#GlobalNews: « Nail salon safety: What to watch for at your next manicure or pedicure »
Denyse Ruptash does her own pedicures now, ever since her toe became infected in a spa in Sherwood Park, Alta. She said she was poked with a sharp tool.
“[The nail technician] just poked my toe instead of going under the toe nail,” Ruptash said.
“Within about 24 hours, my toe was really sore. It was black and blue and very inflamed.”
The pain and swelling lasted for over a year. During that time, Ruptash could wear only flip-flops or oversized boots.
Industry experts say her story – and others like it – are evidence Alberta needs stricter rules for nail salons.
Right now, hairstylists in Alberta require a government-issued licence, but there is no such regulation for nail technicians.
“Is [the lack of licensing] a concern? Yes,” said EvelineCharles Academy instructor Terri Nicolaychuk-Lagasse. “Should we be looked at? Absolutely, I agree.
“I think everybody deserves to have a career and everybody deserves to make money,” said Analia Rubie, director of MC College. “However, I think it’s important to be educated.”
Alberta Health Services (AHS) has investigated more than 100 complaints in Edmonton-area nail salons since April of 2016. In July, inspectors ordered one business to close temporarily, for not disinfecting tools between clients.
Dr. Kathryn Koliaska says infections are rare, but they can happen.
“[Clients can contract] anything from a bacterial infection to a fungal infection and also viral infections,” explained the AHS medical officer of health. “Whether that would be warts or blood-borne viruses such as HIV, hepatitis B or hepatitis C.”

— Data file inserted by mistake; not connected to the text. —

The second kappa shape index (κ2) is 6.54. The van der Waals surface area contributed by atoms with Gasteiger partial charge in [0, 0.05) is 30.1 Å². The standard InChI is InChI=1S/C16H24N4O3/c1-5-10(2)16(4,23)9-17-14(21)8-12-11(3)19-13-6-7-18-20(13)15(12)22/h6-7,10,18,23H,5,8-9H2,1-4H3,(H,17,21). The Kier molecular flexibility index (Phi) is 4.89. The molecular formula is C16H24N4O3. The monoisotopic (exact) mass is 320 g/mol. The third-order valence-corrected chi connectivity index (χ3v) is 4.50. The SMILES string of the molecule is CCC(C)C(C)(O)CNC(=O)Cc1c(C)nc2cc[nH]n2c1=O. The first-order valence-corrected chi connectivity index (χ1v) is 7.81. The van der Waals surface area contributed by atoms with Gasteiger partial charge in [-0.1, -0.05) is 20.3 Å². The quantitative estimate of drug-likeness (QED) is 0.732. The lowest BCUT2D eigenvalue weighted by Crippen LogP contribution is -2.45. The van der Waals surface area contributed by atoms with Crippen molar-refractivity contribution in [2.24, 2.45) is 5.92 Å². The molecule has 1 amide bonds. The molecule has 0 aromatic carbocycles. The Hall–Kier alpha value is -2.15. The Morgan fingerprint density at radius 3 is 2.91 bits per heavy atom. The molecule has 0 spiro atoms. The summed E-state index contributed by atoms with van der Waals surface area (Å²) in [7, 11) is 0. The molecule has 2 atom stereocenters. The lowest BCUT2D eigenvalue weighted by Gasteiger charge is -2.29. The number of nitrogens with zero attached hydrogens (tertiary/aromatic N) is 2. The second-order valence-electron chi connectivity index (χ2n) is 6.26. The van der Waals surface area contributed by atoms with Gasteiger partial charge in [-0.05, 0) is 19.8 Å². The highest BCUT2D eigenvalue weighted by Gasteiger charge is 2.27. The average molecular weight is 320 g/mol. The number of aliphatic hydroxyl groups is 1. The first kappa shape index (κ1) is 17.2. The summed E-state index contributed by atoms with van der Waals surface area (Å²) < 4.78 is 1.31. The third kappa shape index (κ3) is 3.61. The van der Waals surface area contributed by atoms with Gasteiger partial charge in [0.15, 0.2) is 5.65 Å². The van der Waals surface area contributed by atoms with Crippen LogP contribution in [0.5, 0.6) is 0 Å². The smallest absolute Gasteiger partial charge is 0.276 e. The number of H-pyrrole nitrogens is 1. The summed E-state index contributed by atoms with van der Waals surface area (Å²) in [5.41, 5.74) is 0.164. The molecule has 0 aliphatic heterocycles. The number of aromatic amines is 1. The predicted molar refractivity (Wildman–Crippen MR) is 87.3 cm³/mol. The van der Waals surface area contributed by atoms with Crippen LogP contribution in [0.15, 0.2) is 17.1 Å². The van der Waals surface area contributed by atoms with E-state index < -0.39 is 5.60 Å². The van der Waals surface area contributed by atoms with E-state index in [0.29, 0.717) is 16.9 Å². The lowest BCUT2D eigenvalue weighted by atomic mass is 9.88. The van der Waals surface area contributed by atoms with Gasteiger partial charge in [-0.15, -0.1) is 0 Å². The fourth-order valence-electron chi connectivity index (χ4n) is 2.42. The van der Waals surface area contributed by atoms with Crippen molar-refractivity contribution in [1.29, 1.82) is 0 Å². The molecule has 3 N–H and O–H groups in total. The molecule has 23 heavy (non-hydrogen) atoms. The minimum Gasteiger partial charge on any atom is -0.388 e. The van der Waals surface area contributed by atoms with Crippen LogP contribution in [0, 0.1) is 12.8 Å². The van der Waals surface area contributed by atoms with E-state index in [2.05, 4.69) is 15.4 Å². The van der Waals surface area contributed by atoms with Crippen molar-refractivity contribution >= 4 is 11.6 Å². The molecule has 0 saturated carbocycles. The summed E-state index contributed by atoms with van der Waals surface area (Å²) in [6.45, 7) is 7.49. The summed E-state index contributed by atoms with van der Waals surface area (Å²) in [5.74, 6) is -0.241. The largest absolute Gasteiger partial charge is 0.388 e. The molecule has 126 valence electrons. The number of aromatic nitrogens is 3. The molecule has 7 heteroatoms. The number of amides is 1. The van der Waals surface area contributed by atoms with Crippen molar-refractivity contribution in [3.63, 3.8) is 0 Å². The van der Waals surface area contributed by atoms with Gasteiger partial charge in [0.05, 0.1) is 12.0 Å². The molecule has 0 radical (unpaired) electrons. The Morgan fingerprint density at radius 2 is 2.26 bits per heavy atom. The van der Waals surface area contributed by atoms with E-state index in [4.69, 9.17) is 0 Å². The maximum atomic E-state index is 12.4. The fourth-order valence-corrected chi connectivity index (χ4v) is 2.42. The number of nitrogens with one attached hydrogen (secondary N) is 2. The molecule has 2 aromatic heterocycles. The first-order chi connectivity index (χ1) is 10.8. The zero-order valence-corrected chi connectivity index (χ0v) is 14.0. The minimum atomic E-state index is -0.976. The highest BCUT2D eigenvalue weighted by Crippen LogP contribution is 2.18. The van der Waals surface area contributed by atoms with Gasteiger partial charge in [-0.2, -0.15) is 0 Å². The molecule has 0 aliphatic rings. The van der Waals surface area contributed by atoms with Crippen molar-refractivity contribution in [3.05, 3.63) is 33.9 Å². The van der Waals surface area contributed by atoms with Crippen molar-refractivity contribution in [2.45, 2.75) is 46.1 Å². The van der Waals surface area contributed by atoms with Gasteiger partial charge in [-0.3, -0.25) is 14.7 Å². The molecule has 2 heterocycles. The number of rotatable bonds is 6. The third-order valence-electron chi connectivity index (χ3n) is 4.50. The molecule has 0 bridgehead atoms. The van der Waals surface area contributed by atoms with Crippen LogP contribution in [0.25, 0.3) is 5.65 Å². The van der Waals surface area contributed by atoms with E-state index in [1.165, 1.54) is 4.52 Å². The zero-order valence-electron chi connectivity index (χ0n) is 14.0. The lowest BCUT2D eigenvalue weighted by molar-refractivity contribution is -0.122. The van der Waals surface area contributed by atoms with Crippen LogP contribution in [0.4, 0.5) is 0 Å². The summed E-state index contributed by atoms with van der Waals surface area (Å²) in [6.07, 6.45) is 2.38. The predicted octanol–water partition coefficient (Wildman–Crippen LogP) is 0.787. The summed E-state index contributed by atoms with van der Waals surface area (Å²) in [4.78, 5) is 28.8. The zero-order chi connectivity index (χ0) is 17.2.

How can you protect yourself? Nicolaychuk-Lagasse and Rubie offer a few tips:
- Know when to skip the mani-pedi. If you have an open wound or even a scab in your foot or hand area, postpone the appointment. And if you have diabetes or a compromised immune system, talk to your doctor first.
- Ask your nail technician where they did their training. Reputable colleges teach proper sanitation practices.
- Look for the right equipment. Tools should be stainless steel and presented in sealed packages. They should be soaked in jars of hospital-grade disinfectant, like Oxivir or CaviCide.
- Make sure the water is fresh. Ask for the pedicure basin to be filled in front of you. Avoid salons with jetted tubs, as they’re harder to clean.
- Don’t be shy. If you see red flags like rusty equipment, dirty towels or someone reusing a tool after dropping it on the floor, speak up.
“I wouldn’t be afraid to say, ‘You’ve dropped that. I would prefer if you pulled out another tool please,’” said Nicolaychuk-Lagasse. “And if they don’t, feel free to leave… that is your right as a customer. You are paying for that service.”
“It’s your health and I think you need to be really aware of what’s right and what is wrong,” Rubie said.
Ruptash said she complained to the spa but they denied she contracted the infection there. She did not report the incident to AHS.
Call Health Link at 811 to see if your preferred salon has any issues or to report complaints. AHS also wants to hear about new salons so they can be inspected.
Watch below: On Feb. 28, 2017, dermatologist Dr. Alexandra Kuritzky spoke to Global BC about how to avoid health risks when visiting the nail salon.
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Note: « Previously Published on: 4 September 2017 | 11:59 pm, as ‘Nail salon safety: What to watch for at your next manicure or pedicure’ on GLOBALNEWS CANADA. Here is a source link for the Article’s Image(s) and Content ».